Heat recovery on exhaust are usually achieved trying to obtain an output temperature of the fumes not under 130° C (an approximate value that vary based on the kind of fuel). Anyway, these are the golden rules for the proper engineering of a heat recovery system in a cogeneration plant:
Also, think about integrating the plant with a reliable bypass valve for the exhaust fumes, able to withstand working temperatures of 600° C and even higher.
Furthermore, the employ of cogeneration groups is nowadays more and more applied in waste dumps and livestocks. That’s because it represents a truly valid energy saving solution, clearly due to the fact that biogas engendered by waste or by the animals’ livestocks waste is an optimal source of alternative energy. Anyway, the gas produced here cannot be directly employed within an engine, because it’s humid and full of acid and corrosive condensations. Therefore, it needs to be dehumidified. Otherwise, when entering endothermic engines, it would cause a bad functioning and leading to unrepairable damages in a short period of time.
In order to make it less aggressive and suitable for these kind of engines, all of the these plants are then equipped with high-performing dehumidification systems, including a combination of:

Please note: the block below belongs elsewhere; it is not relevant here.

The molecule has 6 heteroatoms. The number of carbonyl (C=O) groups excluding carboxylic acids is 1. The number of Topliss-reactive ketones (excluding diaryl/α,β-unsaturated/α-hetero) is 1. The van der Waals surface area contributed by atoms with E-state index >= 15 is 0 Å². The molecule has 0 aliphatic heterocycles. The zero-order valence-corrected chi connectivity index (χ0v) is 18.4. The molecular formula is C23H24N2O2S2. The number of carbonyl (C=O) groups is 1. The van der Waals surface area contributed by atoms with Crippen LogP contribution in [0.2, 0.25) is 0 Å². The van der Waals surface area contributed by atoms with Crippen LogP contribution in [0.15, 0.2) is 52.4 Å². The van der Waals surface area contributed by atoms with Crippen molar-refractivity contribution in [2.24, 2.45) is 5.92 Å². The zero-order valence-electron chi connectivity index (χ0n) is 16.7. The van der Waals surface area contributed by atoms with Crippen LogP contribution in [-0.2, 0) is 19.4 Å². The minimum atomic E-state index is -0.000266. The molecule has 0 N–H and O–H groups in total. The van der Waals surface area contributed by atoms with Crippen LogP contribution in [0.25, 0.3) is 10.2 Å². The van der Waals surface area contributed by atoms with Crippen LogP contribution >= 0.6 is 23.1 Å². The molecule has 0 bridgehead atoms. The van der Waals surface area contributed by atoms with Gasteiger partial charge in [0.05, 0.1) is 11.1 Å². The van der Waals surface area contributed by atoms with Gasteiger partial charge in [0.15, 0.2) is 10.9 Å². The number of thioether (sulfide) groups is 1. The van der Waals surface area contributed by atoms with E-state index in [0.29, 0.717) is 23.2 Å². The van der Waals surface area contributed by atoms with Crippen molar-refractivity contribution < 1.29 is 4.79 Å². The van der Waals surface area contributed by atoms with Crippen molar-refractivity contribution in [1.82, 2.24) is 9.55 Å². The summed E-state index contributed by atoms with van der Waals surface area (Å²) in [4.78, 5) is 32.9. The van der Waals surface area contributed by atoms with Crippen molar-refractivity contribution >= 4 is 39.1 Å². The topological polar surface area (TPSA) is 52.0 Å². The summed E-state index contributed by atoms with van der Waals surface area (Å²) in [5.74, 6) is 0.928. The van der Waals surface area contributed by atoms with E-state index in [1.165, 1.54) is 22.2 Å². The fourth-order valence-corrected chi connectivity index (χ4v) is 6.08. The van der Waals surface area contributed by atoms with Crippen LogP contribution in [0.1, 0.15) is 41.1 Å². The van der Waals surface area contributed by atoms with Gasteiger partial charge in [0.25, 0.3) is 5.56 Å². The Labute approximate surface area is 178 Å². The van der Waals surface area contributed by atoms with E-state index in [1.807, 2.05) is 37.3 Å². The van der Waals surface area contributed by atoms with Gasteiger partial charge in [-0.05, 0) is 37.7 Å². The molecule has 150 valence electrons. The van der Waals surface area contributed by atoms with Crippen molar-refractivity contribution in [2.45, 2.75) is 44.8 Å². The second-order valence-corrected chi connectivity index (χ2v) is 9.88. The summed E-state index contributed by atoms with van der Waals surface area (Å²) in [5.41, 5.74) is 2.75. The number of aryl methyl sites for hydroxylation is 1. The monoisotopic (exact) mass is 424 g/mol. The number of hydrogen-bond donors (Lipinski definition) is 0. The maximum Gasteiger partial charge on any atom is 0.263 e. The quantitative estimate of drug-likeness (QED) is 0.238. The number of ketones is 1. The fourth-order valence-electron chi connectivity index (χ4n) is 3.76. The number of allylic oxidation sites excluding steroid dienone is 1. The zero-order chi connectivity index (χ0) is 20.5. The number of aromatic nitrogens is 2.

In fact, the biogas comes in from a blower at +40 / 45° C, and entering a shell and tube exchanger fed on the secondary circuit by a mix of water and antifreeze at temperatures near 0° C. It allows to condensate almost all of the humidity within the biogas, putting outwards from the shell and tube exchanger the biogas at approx. +3 / +4° C and saturated, meaning with a relative humidity of 100% but with extremely low values of absolute humidity. After a final heating cycle, made using another blower or other systems, the biogas is ready to feed the engines.
Another problem is caused by the increasing use of palm oil and other vegetable oils within cogeneration plants. This kind of fuels have a very high viscosity at ambient temperature, near to a gelatinous texture. That’s why these kind of plants often employs a double feeding circuit: they start-up using gasoline, and then switch the palm oil fueling.
Anyway, palm oil must be kept warm inside the tank, and it is possible to adopt different solutions: electric resistors directly in the tank or coils fed with hot water. Here, the best solution is to employ TCOIL immersion plate heat exchangers, shaped ad hoc and directly immersed in the tank, leveraging the manhole and feeding them with hot water. Perhaps also recovering the hot water coming directly from engine’s jackets, in line with the green approach of a cogeneration plant achieving a first, even if limited, energy recovery.
At last, energy recovery performances of a cogeneration plant are strictly depending from a series of factors:
The kind of working fluid in a thermal recovery system of a cogeneration plant is in particular a crucial aspect speaking about the optimization of the thermodynamic circuit. It must be selected referring to the temperature of the primary source of waste heat.